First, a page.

Lufthansa on what to expect when flying a 777 freighter
Lufthansa talks about its cargo fleet and why the Boeing 777F, with payload of 103 tonnes, is the ideal jet for its cargo operations.
June 30, 2021
By PLA Editor
Air & Cargo Services air cargo Air Cargo Asia air cargo freight Air Forwarding air freight Air Freight Asia Air Freight Logistics air freighter air freighting Air Logistics Asia Air Shipping Asia airlines cargo airways cargo asia cargo news Boeing 777F cargo aviation exclusive interview Lufthansa Cargo
Lufthansa announced in June that it was set to take in another factory fresh 777 freighter to add to its fleet by the end of this year. This would bring the German airline’s cargo fleet to a total of 15 full freighters when the aircraft commences service. Payload Asia got a chance to chat with Lufthansa about its cargo fleet and why the twin-engine Boeing 777F, with payload of 103 tonnes, is the ideal jet for its cargo operations.
From a pilot’s perspective, how many hours of simulated or flight training to be able to fly a 777F?
The training for the various aircraft types is regulated by law and cannot be quantified in general terms. Lufthansa’s own requirements are even higher than the official standards.
From an operations perspective, is there any difference between flying 777F and other full freighters in your fleet in terms of maintenance costs, manpower, regulatory requirements, etc?
Our B777F aircraft are ideal for Lufthansa Cargo’s operations. Being the most efficient freighter in its class was one of the reasons why Lufthansa Cargo decided to move to a single B777F freighter fleet.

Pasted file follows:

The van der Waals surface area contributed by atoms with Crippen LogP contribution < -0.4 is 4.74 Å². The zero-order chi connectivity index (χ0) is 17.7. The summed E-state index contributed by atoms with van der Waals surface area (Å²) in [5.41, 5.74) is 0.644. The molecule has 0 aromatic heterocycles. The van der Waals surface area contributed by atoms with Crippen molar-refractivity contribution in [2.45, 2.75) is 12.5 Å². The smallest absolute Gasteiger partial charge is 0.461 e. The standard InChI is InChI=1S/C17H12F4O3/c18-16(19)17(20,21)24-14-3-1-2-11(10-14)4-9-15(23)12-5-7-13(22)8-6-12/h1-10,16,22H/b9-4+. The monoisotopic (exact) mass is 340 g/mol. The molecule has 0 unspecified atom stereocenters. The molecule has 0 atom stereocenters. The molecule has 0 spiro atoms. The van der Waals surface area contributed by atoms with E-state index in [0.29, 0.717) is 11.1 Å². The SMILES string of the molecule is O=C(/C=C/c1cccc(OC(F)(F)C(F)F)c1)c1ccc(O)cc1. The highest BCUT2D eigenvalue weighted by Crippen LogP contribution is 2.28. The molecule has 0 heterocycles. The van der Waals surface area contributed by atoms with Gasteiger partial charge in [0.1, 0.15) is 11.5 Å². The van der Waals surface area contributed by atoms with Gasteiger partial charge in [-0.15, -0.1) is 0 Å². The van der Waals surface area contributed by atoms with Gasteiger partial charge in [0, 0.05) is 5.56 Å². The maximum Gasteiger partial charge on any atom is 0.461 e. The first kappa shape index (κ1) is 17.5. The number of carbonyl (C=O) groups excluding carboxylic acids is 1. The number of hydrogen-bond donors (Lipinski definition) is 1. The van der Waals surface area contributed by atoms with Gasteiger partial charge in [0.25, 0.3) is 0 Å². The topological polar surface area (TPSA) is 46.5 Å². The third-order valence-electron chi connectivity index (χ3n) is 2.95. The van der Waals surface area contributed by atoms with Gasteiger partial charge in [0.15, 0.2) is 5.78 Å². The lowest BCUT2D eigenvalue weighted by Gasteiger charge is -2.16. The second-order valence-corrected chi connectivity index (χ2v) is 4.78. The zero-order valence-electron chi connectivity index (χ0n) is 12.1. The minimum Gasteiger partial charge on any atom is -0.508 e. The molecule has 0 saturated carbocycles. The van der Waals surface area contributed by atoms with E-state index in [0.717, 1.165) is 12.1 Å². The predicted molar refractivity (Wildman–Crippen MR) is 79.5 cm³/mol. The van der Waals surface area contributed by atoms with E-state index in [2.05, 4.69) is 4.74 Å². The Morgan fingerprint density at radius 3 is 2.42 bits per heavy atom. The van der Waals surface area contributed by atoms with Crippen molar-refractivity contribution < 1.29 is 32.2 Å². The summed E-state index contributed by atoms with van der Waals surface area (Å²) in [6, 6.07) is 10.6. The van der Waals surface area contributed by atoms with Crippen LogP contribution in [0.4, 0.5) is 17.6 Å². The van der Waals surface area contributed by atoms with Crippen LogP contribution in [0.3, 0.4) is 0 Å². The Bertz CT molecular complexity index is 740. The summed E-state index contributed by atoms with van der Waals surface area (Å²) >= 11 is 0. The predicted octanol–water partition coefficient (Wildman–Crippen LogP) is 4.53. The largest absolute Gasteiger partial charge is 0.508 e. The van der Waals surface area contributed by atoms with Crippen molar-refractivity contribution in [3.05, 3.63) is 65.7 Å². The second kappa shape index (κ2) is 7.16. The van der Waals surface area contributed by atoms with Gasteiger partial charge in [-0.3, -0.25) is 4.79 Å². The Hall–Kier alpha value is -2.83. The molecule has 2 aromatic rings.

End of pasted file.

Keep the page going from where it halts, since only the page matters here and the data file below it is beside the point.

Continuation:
With a payload of 102. 8 tonnes, what types of special or unusual cargo have you been able to transport on the 777F? What about a 777 ‘preighter’?
We had a variety of special shipments on board our B777F freighters in the last few years. This goes from Panda bears to huge aircraft engines or urgently needed pharma shipments, such as COVID-19 vaccines in the recent past.
From a sales/commercial perspective, is it harder to fill for cargo agents given that it has more space? What can you say about utilisation of your current 777F fleet?
Our B777Fs meet our customers’ requirements very well. With our flexible global network, we can steer our offer along our customers’ demand at any time.
Would you consider the 777F a bang for the buck? What are your thoughts on fully converting older triple sevens similar to what IAI is doing? Is this a path you are likely to tread? Why or why not?
As mentioned above, our B777 freighters meet all our requirements and fit our operations very well. Although we observe all possibilities and developments constantly, there is currently no alternative to our Triple Seven freighters for us.
How do you think airlines’ fleets and networks will evolve as more people get vaccinated? Will ecommerce be a main driver of the need for the 777F?
Passenger flights are expected to return gradually during the course of the year. Nevertheless, freighter operations will remain important to catch up missing belly capacities and to ensure stable supply chains. The continuing growth of the ecommerce business is also expected. With our own subsidiary heyworld, which specializes in ecommerce transport, we are optimally prepared for all requirements to come in this branch.